Eversheds Sutherland Partner and Head of Global Client Development Stephen Hopkins comments in an article by The Business Times titled 'Law firms best positioned to ride AI wave'
Eversheds Sutherland Partner and Head of Global Client Development Stephen Hopkins comments in an article by The Business Times titled 'Law firms best positioned to ride AI wave'. The article was first published on 28 September 2018.
Law firm best positioned to ride AI wave
THE legal profession has been experiencing change at a rate not seen before, with new technologies upending the old ways of practice, observed Singapore's Chief Justice Sundaresh Menon recently.
He was speaking at Mass Call 2018, where newly minted advocates and solicitors were called to the Bar. "It is on these shifting sands that you must now find your feet," he said.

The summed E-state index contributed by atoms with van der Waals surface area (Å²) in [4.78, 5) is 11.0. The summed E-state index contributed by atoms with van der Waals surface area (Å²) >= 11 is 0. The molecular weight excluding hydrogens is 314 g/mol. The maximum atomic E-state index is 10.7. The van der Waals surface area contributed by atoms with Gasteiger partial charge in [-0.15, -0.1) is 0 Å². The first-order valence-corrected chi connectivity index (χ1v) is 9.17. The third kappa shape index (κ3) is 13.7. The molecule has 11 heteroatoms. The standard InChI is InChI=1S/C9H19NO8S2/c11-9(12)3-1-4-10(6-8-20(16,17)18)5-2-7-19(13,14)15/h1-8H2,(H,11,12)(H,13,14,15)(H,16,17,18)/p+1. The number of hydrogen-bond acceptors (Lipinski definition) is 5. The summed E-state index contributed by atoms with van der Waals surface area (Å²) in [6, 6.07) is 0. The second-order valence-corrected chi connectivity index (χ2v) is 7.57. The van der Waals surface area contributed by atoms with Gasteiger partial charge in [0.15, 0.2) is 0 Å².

Indeed, both lawyers and law firms in Singapore and around the world have been working to do just that: find their feet amid the evolving landscape wrought by technological change, with some succeeding better than others.
Stephen Hopkins, partner and head of global client development at multinational law practice Eversheds Sutherland, said: "New technological advances include the cloud, artificial intelligence (AI), robotic process automation and Big Data."
Speaking to The Business Times about the impact of digital disruption, he added: "These advances (have) had a major impact on the legal sector by supporting more efficient operations, better control and an unprecedented access to information. They have also pushed forward the ability to work across multiple jurisdictions and transformed law firms' relationships with clients."
But such developments have not affected all firms equally.
Mr Hopkins, who was named one of the top 50 innovators in law in the last 50 years by the American Lawyer magazine, said: "The traditional partnership model inhibits the speed with which legal technology solutions are being developed and implemented.